Metro Group Media Markt Tests LED-Based Instore Navigation

Frauke Vor dem Berge (Retail Analyst)
07 July 2017

Metro Group’s electronics store operator Media Markt is testing instore navigation with LED lights from Philips in a few stores in the Netherlands and Belgium, Lebensmittel Zeitung reports. The LED ceiling lights transmit information to help smartphone-equipped shoppers to find their way to different goods. The visible light communication (VLC) connects via light waves, invisible to human eyes, with the customer’s smartphone camera.

The system is able to navigate the shopper to an area with 30 cm accuracy, compared to one to three metres with previous technologies. The service is available for any smartphone system; customers just need to download the retailer’s mobile app. 

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Frauke Vor dem Berge (Retail Analyst)
Frauke Vor dem Berge (Retail Analyst)

Opinion The Fine Line Between Benefit and Annoyance

07 July 2017

Media Markt is not entering new realms with the introduction of instore navigation. The electronics specialist Media-Saturn already tested this in its Saturn flagship store in Ingolstadt (Southern Germany). However, in the past the retailer used two different technologies: beacons with Bluetooth and a system that uses the earth’s magnetic field. With these systems, tests showed that stability and accuracy were insufficient. Other instore navigation systems using Wi-Fi have also been shown to be susceptible to outages.

The advantage of the LED-based system is most importantly its accuracy. Another benefit is that retailers do not need to invest in additional infrastructure, as with beacons and Wi-Fi triangulation systems. Even though LED-based technology needs to be installed, the system can use the existing lightning infrastructure – and obviously it provides the light source a store would need anyway. As with every technology, there are downsides. What can be complicated is the need for constant line of sight.

Instore navigation not only makes sense in electronics stores; grocers are also on the front line. French retailer Carrefour already trialled the LED-based system in a hypermarket in mid-2015. In a store as big as a French hypermarket, instore navigation can definitely add value to the shopper experience, avoiding straying between never-ending aisles while searching for one product. This service might not be as relevant in smaller stores. Of course, by letting customers know the exact location of all items on their grocery list, the retailer could be missing out on impulse opportunities. To balance this out, Carrefour sends promotions to the customer’s mobile during the shopping trip, although this risks customers feeling annoyed as they are bombarded with unnecessary messages. Using the customer’s shopping history and favourites could help to customise these offers, although data privacy concerns might put shoppers off.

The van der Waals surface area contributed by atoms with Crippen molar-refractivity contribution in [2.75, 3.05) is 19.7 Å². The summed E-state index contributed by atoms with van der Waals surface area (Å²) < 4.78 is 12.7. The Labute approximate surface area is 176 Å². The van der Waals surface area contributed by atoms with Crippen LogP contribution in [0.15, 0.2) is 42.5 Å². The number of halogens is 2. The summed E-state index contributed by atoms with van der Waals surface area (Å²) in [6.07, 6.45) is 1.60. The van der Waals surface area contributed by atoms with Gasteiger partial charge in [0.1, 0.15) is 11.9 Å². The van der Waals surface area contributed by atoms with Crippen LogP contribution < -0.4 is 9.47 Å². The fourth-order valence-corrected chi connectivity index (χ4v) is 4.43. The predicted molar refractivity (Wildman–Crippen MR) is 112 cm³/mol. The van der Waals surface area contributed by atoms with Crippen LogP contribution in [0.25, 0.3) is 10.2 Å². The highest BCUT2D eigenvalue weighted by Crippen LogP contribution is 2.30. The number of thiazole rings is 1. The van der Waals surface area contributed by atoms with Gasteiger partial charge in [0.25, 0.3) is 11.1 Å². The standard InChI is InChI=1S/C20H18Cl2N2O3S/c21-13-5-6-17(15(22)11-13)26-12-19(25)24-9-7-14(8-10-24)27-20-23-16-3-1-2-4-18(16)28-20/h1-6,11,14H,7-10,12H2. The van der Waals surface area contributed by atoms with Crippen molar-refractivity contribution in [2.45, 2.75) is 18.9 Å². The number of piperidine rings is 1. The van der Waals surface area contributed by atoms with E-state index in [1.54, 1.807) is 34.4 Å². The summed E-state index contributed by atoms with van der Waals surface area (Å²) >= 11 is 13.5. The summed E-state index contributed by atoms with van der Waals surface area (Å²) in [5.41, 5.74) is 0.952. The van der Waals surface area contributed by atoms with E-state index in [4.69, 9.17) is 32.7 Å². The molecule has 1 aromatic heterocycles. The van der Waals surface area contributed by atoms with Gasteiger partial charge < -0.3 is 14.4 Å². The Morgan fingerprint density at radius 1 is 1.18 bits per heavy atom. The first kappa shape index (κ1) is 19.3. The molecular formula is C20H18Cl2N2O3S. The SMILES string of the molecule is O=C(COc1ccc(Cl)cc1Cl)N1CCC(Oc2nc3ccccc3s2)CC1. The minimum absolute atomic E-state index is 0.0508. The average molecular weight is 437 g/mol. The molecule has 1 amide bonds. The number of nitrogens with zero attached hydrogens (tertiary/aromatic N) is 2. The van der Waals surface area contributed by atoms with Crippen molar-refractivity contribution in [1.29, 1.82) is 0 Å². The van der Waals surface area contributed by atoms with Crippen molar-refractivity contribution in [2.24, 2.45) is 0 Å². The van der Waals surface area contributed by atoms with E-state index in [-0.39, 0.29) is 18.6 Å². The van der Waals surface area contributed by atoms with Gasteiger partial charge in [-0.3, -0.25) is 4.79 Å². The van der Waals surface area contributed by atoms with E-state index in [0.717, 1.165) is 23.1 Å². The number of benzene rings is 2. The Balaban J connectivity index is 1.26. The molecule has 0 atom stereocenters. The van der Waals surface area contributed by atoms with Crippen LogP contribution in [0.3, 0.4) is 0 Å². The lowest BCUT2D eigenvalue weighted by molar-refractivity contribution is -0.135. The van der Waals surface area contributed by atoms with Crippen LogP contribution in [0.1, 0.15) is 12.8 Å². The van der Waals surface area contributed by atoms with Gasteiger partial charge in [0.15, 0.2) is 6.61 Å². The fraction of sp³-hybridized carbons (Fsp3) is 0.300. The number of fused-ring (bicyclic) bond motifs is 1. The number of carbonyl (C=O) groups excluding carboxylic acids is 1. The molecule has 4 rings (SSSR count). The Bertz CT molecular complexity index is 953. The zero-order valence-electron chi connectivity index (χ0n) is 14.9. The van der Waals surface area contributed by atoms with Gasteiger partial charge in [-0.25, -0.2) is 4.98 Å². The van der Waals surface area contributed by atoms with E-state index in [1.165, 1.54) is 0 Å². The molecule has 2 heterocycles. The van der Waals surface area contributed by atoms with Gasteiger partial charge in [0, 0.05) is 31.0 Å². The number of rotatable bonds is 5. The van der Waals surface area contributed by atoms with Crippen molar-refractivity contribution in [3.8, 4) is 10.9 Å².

In the case of Media Markt, we think that instore navigation is a useful tool as customers usually have only one or a few products in mind and do not want to wander endlessly around the store. Higher ticket goods make impulse buys not as much of a concern as in a grocery store. This may be why Media Markt is to date not sending promotions via its instore navigation system, although it does not exclude introducing this in future.

Lighting-based instore navigation has been slow to take off. Many of the installations are at single stores such as those introduced to Edeka and E.Leclerc a few months ago. Only US retailer Target has dared to roll it out to 100 stores, as European retailers continue to carefully assess whether there is any real added value in wider roll-out of the technology.

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